On June 23, the Fannie Mae Foundation released research showing that one in seven African-Americans and one in eight Latinos living in the 25 largest cities across the nation spent at least half of their incomes on housing during the 1990s. Census Note 14--A Tale of Two Cities: Growing Affordability Problems Amidst Rising Homeownership for Urban Minorities--uses census data to examine recent trends in homeownership attainment and affordability among urban minorities. Census Note 14 examines changes between 1990 and 2000 in homeownership rates and severe owner cost burdens (defined as spending at least half one's incomes on housing) among blacks and Latinos living in the nation's largest cities. The research compares trends for urban minorities with changes for urban whites and national trends.
"The good news is that the last decade was one of the best for minority homeownership in American history," said Stacey D. Stewart, president and chief executive officer of the Fannie Mae Foundation. "The bad news is that the gain in minority homeownership rates during the 1990s was associated with a pronounced rise in the share of severe affordability problems for minority homeowners."
The combined figures for the cities examined indicate that while the number of Black homeowners expanded by 16 percent between 1990 and 2000, the ranks of Black homeowners paying at least half of their incomes for housing grew by 39 percent. Similarly, an impressive 54 percent gain in the number of Latino homeowners was overshadowed by a 98 percent jump in Latino owners with severe affordability problems. The findings also reveal that:
†Fully one in five black and Latino homeowners in Los Angeles paid half or more of their incomes for housing in 2000. Among the nation's 25 largest cities, only New York City's minority homeowners experienced comparable rates of severe affordability problems. †In Washington, D.C., the number of severely cost-burdened black homeowners increased by more than 50 percent between 1990 and 2000. In fact, the nation's capital ranked fourth in the percentage increase in the likelihood of black homeowners experiencing a severe cost burden. Among the nation's largest cities, only New York, Los Angeles and Seattle exceeded Washington, D.C.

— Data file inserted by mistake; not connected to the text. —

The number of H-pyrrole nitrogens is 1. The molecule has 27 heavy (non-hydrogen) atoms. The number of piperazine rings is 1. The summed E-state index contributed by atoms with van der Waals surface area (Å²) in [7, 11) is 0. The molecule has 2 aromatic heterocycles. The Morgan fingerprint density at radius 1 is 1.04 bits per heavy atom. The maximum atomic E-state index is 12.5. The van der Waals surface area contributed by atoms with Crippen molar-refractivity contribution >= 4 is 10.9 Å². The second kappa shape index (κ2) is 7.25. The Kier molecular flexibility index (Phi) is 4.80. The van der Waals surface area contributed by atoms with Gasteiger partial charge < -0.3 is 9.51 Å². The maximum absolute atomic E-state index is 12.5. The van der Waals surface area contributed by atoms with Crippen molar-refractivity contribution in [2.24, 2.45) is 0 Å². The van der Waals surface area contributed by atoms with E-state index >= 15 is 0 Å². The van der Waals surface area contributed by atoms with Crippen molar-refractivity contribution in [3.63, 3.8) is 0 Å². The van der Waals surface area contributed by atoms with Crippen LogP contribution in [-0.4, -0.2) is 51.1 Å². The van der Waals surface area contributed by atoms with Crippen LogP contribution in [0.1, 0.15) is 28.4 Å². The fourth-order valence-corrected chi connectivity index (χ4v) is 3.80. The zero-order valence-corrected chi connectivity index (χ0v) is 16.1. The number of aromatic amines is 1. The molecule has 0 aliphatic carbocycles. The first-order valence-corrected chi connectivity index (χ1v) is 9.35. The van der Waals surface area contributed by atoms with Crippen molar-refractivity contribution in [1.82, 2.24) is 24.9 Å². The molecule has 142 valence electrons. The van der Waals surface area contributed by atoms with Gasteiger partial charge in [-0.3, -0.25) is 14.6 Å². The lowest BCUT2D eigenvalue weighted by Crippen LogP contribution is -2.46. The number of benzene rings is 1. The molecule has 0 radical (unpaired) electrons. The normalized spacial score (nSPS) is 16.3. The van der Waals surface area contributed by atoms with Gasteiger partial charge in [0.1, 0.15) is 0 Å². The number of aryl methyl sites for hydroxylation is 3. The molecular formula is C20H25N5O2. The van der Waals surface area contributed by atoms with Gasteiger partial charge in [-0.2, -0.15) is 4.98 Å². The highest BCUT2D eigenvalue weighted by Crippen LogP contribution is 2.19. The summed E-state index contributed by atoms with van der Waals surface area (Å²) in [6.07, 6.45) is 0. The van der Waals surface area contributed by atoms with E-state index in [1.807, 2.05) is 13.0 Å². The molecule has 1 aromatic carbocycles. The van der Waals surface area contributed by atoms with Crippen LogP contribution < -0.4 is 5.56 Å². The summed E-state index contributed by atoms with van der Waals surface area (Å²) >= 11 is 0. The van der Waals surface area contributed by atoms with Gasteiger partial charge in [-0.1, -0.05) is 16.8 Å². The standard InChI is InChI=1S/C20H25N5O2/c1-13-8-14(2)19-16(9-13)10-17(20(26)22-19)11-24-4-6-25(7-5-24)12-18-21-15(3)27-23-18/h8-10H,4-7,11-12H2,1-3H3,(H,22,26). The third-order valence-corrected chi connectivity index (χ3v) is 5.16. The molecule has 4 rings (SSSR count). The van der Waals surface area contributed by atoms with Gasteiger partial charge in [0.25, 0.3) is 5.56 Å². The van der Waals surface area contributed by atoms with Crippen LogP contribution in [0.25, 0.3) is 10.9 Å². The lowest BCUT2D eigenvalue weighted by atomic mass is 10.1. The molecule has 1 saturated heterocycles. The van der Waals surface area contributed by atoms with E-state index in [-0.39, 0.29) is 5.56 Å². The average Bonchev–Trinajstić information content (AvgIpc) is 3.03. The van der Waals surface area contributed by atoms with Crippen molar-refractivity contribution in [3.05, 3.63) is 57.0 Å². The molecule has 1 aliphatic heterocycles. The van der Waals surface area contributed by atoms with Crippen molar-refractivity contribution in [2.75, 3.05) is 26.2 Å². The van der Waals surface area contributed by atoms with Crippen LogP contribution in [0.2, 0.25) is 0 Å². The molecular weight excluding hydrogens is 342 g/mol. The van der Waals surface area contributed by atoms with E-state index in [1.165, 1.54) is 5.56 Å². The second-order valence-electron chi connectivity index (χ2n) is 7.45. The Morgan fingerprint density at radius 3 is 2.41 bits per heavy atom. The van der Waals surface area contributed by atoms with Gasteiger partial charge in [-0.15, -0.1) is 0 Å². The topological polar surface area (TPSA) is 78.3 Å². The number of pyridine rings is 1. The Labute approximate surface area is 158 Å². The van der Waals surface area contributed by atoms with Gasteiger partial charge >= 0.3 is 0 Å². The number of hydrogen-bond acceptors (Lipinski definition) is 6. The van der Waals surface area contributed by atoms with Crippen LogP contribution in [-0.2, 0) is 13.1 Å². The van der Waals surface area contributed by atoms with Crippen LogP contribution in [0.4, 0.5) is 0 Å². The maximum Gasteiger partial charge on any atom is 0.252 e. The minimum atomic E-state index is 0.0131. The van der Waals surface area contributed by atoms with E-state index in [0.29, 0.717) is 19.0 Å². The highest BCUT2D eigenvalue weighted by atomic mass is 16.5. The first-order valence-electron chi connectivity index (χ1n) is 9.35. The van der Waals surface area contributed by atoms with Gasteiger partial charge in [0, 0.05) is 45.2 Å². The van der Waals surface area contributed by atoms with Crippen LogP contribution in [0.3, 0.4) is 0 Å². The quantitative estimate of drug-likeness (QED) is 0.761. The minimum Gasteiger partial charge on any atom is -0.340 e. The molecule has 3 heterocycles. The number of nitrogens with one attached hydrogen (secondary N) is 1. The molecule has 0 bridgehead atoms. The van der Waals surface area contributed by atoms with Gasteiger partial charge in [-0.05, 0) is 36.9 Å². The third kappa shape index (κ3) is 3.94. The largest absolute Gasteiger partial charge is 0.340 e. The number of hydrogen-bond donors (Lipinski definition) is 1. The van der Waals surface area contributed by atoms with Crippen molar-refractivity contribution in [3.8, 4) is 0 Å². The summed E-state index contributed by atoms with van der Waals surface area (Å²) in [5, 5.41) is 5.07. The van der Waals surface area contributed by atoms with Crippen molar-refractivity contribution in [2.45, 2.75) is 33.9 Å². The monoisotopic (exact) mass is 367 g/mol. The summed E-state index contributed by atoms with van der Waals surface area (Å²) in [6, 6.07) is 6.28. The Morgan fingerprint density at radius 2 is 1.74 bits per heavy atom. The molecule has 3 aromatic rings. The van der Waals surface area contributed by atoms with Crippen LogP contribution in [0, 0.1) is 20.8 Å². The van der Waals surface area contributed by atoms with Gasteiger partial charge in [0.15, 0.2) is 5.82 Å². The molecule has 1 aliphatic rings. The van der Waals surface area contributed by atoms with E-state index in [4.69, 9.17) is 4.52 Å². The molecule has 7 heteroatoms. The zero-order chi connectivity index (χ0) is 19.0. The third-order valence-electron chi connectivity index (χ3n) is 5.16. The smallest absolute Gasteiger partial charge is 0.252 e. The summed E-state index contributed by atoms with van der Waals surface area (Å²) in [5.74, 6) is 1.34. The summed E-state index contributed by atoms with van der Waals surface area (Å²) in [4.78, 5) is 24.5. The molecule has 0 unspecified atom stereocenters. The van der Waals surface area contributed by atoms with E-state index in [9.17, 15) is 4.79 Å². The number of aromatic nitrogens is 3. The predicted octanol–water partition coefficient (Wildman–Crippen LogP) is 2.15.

†Philadelphia added more than 7,000 Latino homeowners during the 1990s, an increase of 60 percent. But the number of Latino homeowners with severe cost burdens increased by 167 percent. As of 2000, 19 percent of the city's Latino homeowners spent at least half of their incomes on housing. Only Los Angeles and New York City had higher rates of affordability problems among Latino owners.
†In Baltimore, rapid growth in severe affordability problems accompanied a substantial increase in Black homeownership. Black homeowners with severe cost burdens increased by 75 percent during the last decade, more than three times the pace of overall Black homeownership growth.
†In Memphis, there was a 40 percent growth in black homeownership during the last decade. Unfortunately, the city also registered a 71 percent increase in the number of black homeowners paying at least half of their incomes for housing. Between 1990 and 2000, the number of black homeowners with severe affordability problems increased by 4,000 in Memphis.
†Charlotte, N.C.'s 66 percent increase in black homeowners far outpaced black homeownership growth in any other large American city. However, black homeowners paying at least half of their incomes for housing grew by a much faster rate of 140 percent.
†Between 1990 and 2000, San Diego added 27,000 homeowners. Latino homeowners accounted for more than one quarter of this number. Unfortunately, the number of Latino owners paying at least half of their incomes for housing doubled during the decade.
"The rapid growth in severe homeowner affordability problems among urban minorities threatens to undermine homeownership gains among minorities during the 1990s and also threatens the health of our urban neighborhoods," said Stewart. "The Fannie Mae Foundation supports emphasizing early detection and remediation of mortgage repayment problems, property tax relief for low-income homeowners, homeownership and financial education and counseling, and actions designed to curtail predatory lending."
This latest research reinforces previous Fannie Mae Foundation research findings on growing affordability problems for American households.
For more information, visit www.fanniemaefoundation.org.